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Christmas Bells Ring in Beijing


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BEIJING, China - With seventeen days left before Christmas, many people in communist China have just a handful of days to finish their holiday shopping.

Although China is officially an atheist state, in recent years it has allowed people to celebrate this very significant Christian holiday.

"In today's world you cannot just say this is a Western festival or an Eastern festival, because the Christmas atmosphere, it's around everywhere," said Beijing resident Victor Kuo.

"Christmas is becoming more and more important to the Chinese," said business professional Shan Shan Zhao.

Ten years ago, Christmas was all but ignored in Beijing. But as people have become wealthier and enamored by Western culture, the holiday season has gained favor.

Many Chinese people celebrate by decorating their houses with Christmas trees, cooking and eating special foods, and spending time with family and friends

"Christmas is still a Western holiday, but it's becoming more popular than Chinese New Year," said another resident.

"It's been a lot more celebrated than we anticipated," said one American woman. "Especially when you look over there: There's a set up church and manger scene, which is so confusing because this is an officially atheist country."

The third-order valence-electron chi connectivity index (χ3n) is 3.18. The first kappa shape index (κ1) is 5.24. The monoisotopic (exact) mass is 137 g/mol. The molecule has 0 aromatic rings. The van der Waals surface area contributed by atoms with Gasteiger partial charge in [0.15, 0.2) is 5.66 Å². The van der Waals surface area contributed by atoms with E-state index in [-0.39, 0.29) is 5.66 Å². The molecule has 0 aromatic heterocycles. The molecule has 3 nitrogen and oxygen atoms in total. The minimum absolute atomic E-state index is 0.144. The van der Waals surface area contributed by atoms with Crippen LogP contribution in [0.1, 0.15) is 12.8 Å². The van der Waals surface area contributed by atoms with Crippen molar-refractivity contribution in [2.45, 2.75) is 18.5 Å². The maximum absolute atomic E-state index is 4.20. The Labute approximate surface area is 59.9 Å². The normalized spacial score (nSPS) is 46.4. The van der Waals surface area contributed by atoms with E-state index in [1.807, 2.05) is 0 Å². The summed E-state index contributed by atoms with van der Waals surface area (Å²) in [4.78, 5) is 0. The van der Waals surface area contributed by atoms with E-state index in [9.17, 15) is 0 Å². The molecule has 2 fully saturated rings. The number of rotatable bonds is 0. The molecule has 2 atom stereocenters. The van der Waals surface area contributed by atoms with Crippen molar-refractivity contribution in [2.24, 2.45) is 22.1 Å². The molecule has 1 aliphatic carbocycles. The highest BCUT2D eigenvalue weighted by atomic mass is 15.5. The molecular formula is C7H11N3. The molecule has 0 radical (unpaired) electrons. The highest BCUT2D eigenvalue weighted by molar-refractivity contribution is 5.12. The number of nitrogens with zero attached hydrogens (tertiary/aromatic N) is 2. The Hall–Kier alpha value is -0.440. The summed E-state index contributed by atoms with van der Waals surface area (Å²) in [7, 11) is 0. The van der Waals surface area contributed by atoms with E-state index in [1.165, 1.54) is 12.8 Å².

While Christian Christmas symbols have been taken down in some U.S. cities because of political correctness, at a display in Beijing's Pacific Century Plaza, Mary, Joseph, and the angels herald Christ's birth. They even have a church with pictures of Jesus. But most Chinese here are more interested in the secular parts of Christmas.

"I think that the Christmas tree is most important symbol. The birth of Jesus is religious, so I think Christmas trees and Santa are more important," said Richard Wang, a resident of Beijing.

One 75-year old couple, who lived through some of China's most difficult political days, didn't used to celebrate Christmas. But now they are Christmas shopping for their grandchildren.

"There's more fun," said an elderly man. "We give gifts, sing songs, and always have a good time."

Giving to charity is another part of the Chinese Christmas celebration. At an Operation Blessing sponsored display in downtown Beijing, people gave money to send poor children to school for a year.

Operation Blessing works in partnership with local businesses to encourage Chinese professionals to help those less fortunate during the holiday season.

Kuo said, "They want to contribute their love, their help. I think that's also the meaning of the festivals and the holidays."

''It's a big festival and it's a festival of love," said Becky Gao, a charity organizer.

A lot of shopping malls are already feeling the buzz from the holiday season. Most stores are expecting record sales. Some stores have even extended their opening hours to midnight in the lead up to Christmas.

While many embrace the Christmas spirit, others worry about the loss of Chinese tradition.

One man said, "From an economic standpoint, it's good because people are buying the things that ten years ago they couldn't possibly think of buying. But the negative side is we're losing the tradition."

But with so many in China now celebrating Christmas, it has developed a strong Chinese flavor and is quickly becoming a new Chinese tradition.